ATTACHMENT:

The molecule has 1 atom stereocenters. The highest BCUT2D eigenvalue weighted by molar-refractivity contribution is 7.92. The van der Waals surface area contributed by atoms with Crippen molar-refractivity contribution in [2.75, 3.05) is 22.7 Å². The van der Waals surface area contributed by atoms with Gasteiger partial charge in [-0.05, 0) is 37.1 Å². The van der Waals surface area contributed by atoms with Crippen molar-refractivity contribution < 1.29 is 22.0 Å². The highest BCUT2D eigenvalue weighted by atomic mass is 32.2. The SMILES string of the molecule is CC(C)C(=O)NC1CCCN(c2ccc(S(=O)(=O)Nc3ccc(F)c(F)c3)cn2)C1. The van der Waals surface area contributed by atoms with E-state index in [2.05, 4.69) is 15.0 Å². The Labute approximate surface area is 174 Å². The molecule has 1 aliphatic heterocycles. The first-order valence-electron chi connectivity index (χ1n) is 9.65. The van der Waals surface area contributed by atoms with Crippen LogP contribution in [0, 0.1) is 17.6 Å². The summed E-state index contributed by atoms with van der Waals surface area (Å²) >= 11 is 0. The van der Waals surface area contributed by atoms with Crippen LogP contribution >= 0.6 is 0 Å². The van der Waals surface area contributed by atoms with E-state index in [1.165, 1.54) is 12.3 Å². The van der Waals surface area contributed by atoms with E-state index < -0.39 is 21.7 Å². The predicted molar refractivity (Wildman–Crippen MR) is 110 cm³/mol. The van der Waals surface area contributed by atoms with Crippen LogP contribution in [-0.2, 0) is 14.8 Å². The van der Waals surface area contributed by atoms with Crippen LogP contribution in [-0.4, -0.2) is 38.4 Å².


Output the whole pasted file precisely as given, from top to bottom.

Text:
The molecule has 1 atom stereocenters. The highest BCUT2D eigenvalue weighted by molar-refractivity contribution is 7.92. The van der Waals surface area contributed by atoms with Crippen molar-refractivity contribution in [2.75, 3.05) is 22.7 Å². The van der Waals surface area contributed by atoms with Gasteiger partial charge in [-0.05, 0) is 37.1 Å². The van der Waals surface area contributed by atoms with Crippen molar-refractivity contribution < 1.29 is 22.0 Å². The highest BCUT2D eigenvalue weighted by atomic mass is 32.2. The SMILES string of the molecule is CC(C)C(=O)NC1CCCN(c2ccc(S(=O)(=O)Nc3ccc(F)c(F)c3)cn2)C1. The van der Waals surface area contributed by atoms with E-state index in [2.05, 4.69) is 15.0 Å². The Labute approximate surface area is 174 Å². The molecule has 1 aliphatic heterocycles. The first-order valence-electron chi connectivity index (χ1n) is 9.65. The van der Waals surface area contributed by atoms with Crippen LogP contribution in [0, 0.1) is 17.6 Å². The summed E-state index contributed by atoms with van der Waals surface area (Å²) >= 11 is 0. The van der Waals surface area contributed by atoms with Crippen LogP contribution >= 0.6 is 0 Å². The van der Waals surface area contributed by atoms with E-state index in [1.165, 1.54) is 12.3 Å². The van der Waals surface area contributed by atoms with E-state index < -0.39 is 21.7 Å². The predicted molar refractivity (Wildman–Crippen MR) is 110 cm³/mol. The van der Waals surface area contributed by atoms with Crippen LogP contribution in [-0.2, 0) is 14.8 Å². The van der Waals surface area contributed by atoms with Crippen LogP contribution in [-0.4, -0.2) is 38.4 Å².